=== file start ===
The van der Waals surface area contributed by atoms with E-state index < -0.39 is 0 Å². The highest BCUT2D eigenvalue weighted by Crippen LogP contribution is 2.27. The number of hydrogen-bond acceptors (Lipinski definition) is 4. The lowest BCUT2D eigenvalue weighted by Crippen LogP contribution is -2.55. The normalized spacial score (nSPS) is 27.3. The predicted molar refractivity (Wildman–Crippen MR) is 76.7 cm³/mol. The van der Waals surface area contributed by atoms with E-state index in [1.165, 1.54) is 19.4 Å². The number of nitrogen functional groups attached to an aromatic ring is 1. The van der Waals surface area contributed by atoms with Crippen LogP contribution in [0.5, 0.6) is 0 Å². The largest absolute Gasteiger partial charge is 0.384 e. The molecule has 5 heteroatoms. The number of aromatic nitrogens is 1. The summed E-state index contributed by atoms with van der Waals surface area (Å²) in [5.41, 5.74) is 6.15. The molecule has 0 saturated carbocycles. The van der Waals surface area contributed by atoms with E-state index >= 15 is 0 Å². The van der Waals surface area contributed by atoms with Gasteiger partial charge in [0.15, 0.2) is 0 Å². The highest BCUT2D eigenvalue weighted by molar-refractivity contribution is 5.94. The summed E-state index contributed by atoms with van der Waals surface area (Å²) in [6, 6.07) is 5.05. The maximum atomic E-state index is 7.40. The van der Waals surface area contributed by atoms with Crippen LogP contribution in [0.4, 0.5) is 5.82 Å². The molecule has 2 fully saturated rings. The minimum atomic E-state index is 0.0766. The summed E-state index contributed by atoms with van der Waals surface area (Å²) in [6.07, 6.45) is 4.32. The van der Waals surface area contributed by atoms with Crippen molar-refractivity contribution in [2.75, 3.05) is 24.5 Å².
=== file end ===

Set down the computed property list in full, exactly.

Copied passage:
The van der Waals surface area contributed by atoms with E-state index < -0.39 is 0 Å². The highest BCUT2D eigenvalue weighted by Crippen LogP contribution is 2.27. The number of hydrogen-bond acceptors (Lipinski definition) is 4. The lowest BCUT2D eigenvalue weighted by Crippen LogP contribution is -2.55. The normalized spacial score (nSPS) is 27.3. The predicted molar refractivity (Wildman–Crippen MR) is 76.7 cm³/mol. The van der Waals surface area contributed by atoms with E-state index in [1.165, 1.54) is 19.4 Å². The number of nitrogen functional groups attached to an aromatic ring is 1. The van der Waals surface area contributed by atoms with Crippen LogP contribution in [0.5, 0.6) is 0 Å². The largest absolute Gasteiger partial charge is 0.384 e. The molecule has 5 heteroatoms. The number of aromatic nitrogens is 1. The summed E-state index contributed by atoms with van der Waals surface area (Å²) in [5.41, 5.74) is 6.15. The molecule has 0 saturated carbocycles. The van der Waals surface area contributed by atoms with E-state index >= 15 is 0 Å². The van der Waals surface area contributed by atoms with Gasteiger partial charge in [0.15, 0.2) is 0 Å². The highest BCUT2D eigenvalue weighted by molar-refractivity contribution is 5.94. The summed E-state index contributed by atoms with van der Waals surface area (Å²) in [6, 6.07) is 5.05. The maximum atomic E-state index is 7.40. The van der Waals surface area contributed by atoms with Crippen LogP contribution in [0.4, 0.5) is 5.82 Å². The molecule has 2 fully saturated rings. The minimum atomic E-state index is 0.0766. The summed E-state index contributed by atoms with van der Waals surface area (Å²) in [6.07, 6.45) is 4.32. The van der Waals surface area contributed by atoms with Crippen molar-refractivity contribution in [2.75, 3.05) is 24.5 Å².